An interesting side-effect of this course - I got _really_ good at using a console/command prompt and handling text with vim and pipes and filters and other text manipulation. I think this has helped me me productive at my jobs way more than I thought it would :)
Unix Network Programming - Stevens 
 RHCSA & RHCE Training and Exam Preparation Guide by Asghar Ghori. This book will help insure you know your stuff as your system engineer/administrator wise.
 A Practical Guide to Linux Commands, Editor and Shell Programming Third Edition. This book will cover the majority of what you would need and want to know when connecting to a remote linux system over ssh.
If you want to get under the hood and become an expert, the following books should help get you started:
 Advanced Programming in the UNIX Environment
 The Linux Programming Interface: A Linux and UNIX System Programming Handbook
 Linux Kernel Development 3rd Edition
To get a nice general overview and get up and going quickly:
 How Linux works: What every superuser should know
 The Linux Command Line
 Python Crash Course
 Automate the boring stuff with Python. This is a great book to help you think about how to automate most of the repetitive things you will end up doing on a regular basis.
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> A secure coding standard form CERT should focus entirely on describing conventions and program properties that do not already follow from the standard as a matter of correctness.
from CERT 1.7
"The wiki also contains two platform-specific annexes at the time of this writing; one annex for POSIX and one for Windows. These annexes have been omitted from this standard because they are not part of the core standard."
So while the CERT does use some examples from system interfaces its not a standard for programming the system interfaces for POSIX or Windows. It looks like there trying to limit the standard to ISO C. The examples you gave fall into the system interface category. POSIX is huge and the same for Windows, much bigger then ISO C.
I think in order to explain conventions for a system interface you really need a longer form publication like a book. So you can take 50 pages to describe an interface and how to use it and show examples etc.
The best way that I have found to figure this stuff out is the standard way. You get a copy of all the relevant standards as a foundation, ISO, POSIX, Window and stuff like CERT. Then you you get some of the system programming books (listed below). Then you find get some good reference code that show best practice. usually code from the operating system or utilities. Lastly read all the compiler docs and tool docs to set up the best code analysis framework you can.
These are a few system programming books that I use.
(best intro book) GNU/Linux Application Programming
UNIX Systems Programming
Advanced Programming in the UNIX Environment
Windows System Programming
The Linux Programming Interface
edit: I'm not sure your skill level, you may have seen all of those but I posted them regardless. There is a lot of security and convention in those books.
The Linux Programming Interface:
Advanced Programming in the UNIX Environment:
A not-too-distant third choice, Linux System Programming:
1. The TCP/IP Guide: A Comprehensive, Illustrated Internet Protocols Reference. http://www.amazon.com/The-TCP-Guide-Comprehensive-Illustrate...
2. Advanced Programming in the UNIX Environment http://www.amazon.com/Programming-Environment-Addison-Wesley...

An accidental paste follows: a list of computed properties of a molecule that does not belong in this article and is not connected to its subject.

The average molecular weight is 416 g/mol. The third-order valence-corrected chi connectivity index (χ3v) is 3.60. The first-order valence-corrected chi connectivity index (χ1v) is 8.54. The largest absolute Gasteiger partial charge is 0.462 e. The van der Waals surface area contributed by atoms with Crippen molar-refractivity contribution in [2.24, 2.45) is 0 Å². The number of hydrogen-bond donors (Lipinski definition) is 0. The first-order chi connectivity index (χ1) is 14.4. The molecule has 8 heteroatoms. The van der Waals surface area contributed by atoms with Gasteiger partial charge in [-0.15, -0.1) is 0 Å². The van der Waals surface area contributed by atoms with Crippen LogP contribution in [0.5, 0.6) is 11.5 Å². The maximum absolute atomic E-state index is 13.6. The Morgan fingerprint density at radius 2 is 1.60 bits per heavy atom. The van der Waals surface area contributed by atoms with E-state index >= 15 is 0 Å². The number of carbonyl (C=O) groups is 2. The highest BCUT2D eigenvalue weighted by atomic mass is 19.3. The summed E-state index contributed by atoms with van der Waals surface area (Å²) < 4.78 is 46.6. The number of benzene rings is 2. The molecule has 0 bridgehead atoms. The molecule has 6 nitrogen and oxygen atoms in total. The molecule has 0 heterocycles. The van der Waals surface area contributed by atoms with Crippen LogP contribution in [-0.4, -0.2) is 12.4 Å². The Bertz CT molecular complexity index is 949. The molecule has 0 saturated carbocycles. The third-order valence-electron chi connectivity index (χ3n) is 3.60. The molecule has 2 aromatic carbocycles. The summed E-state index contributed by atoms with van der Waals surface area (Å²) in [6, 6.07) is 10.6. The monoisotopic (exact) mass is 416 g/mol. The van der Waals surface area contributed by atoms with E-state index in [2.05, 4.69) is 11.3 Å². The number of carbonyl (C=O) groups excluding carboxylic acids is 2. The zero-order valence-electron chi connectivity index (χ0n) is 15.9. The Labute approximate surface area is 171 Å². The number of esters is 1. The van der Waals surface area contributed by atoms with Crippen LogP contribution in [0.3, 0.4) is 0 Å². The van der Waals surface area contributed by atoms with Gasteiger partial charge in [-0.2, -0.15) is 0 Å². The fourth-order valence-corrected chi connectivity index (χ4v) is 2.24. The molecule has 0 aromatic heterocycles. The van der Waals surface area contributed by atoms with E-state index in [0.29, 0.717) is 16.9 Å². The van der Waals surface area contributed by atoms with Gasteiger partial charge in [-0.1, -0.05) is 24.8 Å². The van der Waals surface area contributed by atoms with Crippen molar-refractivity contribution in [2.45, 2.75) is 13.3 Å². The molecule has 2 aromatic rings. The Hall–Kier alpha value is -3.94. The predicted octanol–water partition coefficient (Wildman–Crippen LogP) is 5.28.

3. A systems programming language- I choose golang.
5. SSH, The Secure Shell: The Definitive Guide: The Definitive Guide http://www.amazon.com/SSH-Secure-Shell-Definitive-Guide-eboo...
https://github.com/onetrueawk/awk - UNIX philosophy of small tools, DSLs, CS theory: state machines / regular expressions, Thompson algorithm ...
https://github.com/mirrors/emacs - Both a program and a VM for a programming language, hooks, before/after/around advices, modes, asynchronous processing with callbacks, ... Worth to think of challenges of designing interactive programs for extensibility.
https://github.com/rails/rails - Metaprogramming DSLs for creating powerful libraries, again a lesson in hooks (before_save etc.), advices (around_filter etc.), ...
https://github.com/git/git - The distributed paradigm, lots of CS theory again: hashing for ensuring consistency, DAGs everywhere, ... By the way, the sentence "yet the underlying git magic sometimes resulted in frustration with the students" is hilarious in the context of a "software architecture" course.
One of computer algebra systems - the idea of a http://en.wikipedia.org/wiki/Canonical_form
One of computer graphics engines - Linear algebra
There are loads of things one can learn from those projects by studying the source in some depth, but I can't think of any valuable things one could learn by just drawing pictures of the modules and connecting them with arrows. There are also several great books that explore real software design issues and not that kind of pretentious BS, they all come from acknowledged all-time master software "architects", yet all of them almost never find diagrams or "viewpoints" useful for saying the things they want to say, and they all walk you through real issues in real programs:
To me, the kind of approach pictured in the post, seems like copying methods from electrical or civil engineering to appear more "serious", without giving due consideration to whether they really are helpful for anything for real-world software engineering or not. The "software engineering" class which taught those kind of diagram-drawing was about the only university class I did not ever get any use from, in fact I had enough industry experience by the point I took it that it just looked silly.
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